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An ōdachi (大太刀?) (large/great sword) was a type of long traditionally made Japanese sword (nihonto) used by the samurai class of feudal Japan. The term nodachi (野太刀, field sword) refers to the same type of sword.
The character for ō (大) means "big" or "great". The characters for da (太) and chi (刀) are the same as tachi (太刀, lit. "great sword"), the older style of sword/mounts that predate the katana. The chi is also the same character as katana (刀) and the tō in nihontō (日本刀 "Japanese sword"), originally from the Chinese character for a blade, dāo.
To qualify as an ōdachi, the sword in question would have a blade length of around 3 shaku (35.79 inches or 90.91 cm); however, as with most terms in Japanese sword arts, there is no exact definition of the size of an ōdachi.
Practically speaking, the function/use of most ōdachi fall into the first two categories—as ceremonial objects and cavalry swords. The possible functions of the ōdachi can be categorized as follows:
- As a votive offering to a shrine (or specifically to its patron gods). Some ōdachi were use in prayer before a war, while others were displayed (sometimes in temples)—reputedly as legendary swords from mythology.
- The average length of an ōdachi is 65–70 inches long (approx 165–178 cm), often with a 4–5 foot (approx 120–150 cm) blade. This made them unsuitable for close-quarters combat. Instead, they are commonly believed to have been used by fighters on horseback, as the blade length would allow them to take down infantry (without risk of being pulled off their mount).
- Like other trends, ōdachi were often in vogue, most notably during the Edo Period, so it was not uncommon to see the swords used in various ceremonies.
Ōdachi are difficult to produce because their length makes heat treatment in a traditional way more complicated: The longer a blade is, the more difficult (or expensive) it is to heat the whole blade to a homogenous temperature, both for annealing and to reach the hardening temperature. The quenching process then needs a bigger quenching medium because uneven quenching might lead to warping the blade.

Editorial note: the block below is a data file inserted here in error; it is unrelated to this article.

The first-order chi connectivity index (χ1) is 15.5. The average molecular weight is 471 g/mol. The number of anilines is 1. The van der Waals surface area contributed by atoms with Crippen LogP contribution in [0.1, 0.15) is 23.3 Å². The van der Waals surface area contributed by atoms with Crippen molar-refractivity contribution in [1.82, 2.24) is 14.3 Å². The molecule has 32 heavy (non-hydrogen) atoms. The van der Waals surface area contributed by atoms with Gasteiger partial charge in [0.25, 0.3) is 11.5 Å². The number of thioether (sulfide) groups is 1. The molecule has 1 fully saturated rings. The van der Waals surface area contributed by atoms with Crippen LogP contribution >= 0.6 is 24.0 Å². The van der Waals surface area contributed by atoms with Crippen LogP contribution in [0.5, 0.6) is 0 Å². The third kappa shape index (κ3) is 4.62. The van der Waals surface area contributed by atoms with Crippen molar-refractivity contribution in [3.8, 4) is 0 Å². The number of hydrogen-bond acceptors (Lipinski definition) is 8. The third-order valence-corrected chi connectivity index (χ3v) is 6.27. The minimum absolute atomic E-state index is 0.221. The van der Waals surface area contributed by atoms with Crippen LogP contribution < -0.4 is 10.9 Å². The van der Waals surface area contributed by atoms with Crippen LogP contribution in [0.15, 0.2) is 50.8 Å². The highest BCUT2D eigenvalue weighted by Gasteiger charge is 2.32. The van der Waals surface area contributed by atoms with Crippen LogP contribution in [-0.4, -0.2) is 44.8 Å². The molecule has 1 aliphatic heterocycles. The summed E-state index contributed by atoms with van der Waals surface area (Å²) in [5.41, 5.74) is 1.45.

The method of polishing is also different. Because of their size, Ōdachi are usually hung from the ceiling or placed in a stationary position to be polished, unlike normal swords which are moved over polishing stones.
Acquiring a fully sharpened Ōdachi would be hard as they would almost certainly have to be custom-made.
Method of use
Ōdachi that were used as weapons were too long for samurai to carry on their waists like normal swords. There were two methods in which they could be carried: One method was to carry it on one's back. However, this was seen as impractical as it was impossible for the wielder to draw it quickly. The other method was simply to carry the ōdachi by hand. The trend during the Muromachi era was for the samurai carrying the ōdachi to have a follower to help draw it.
Ōdachi swordplay styles focused on downward cuts and different wields than those of normal swords.
Reasons for loss of popularity
The ōdachi's importance died off after the Siege of Osaka of 1615 (the final battle between Tokugawa Ieyasu and Toyotomi Hideyori). Since then, it has been used more as a ceremonial piece.
This loss of popularity is due to the Bakufu government setting a law which prohibited holding swords above a set length (in Genna 3 (1617), Kan'ei 3 (1626) and Shōhō 2 (1645)). After the law was put into practice, ōdachi were cut down to the shorter legal size. This is one of the reasons why ōdachi are so rare. Ōdachi were no longer of practical use, but were still made as offerings to Shinto shrines. This became their main purpose. Due to the amount of skill required to make one, it was considered that their exotic appearance was suitable for praying to the gods.
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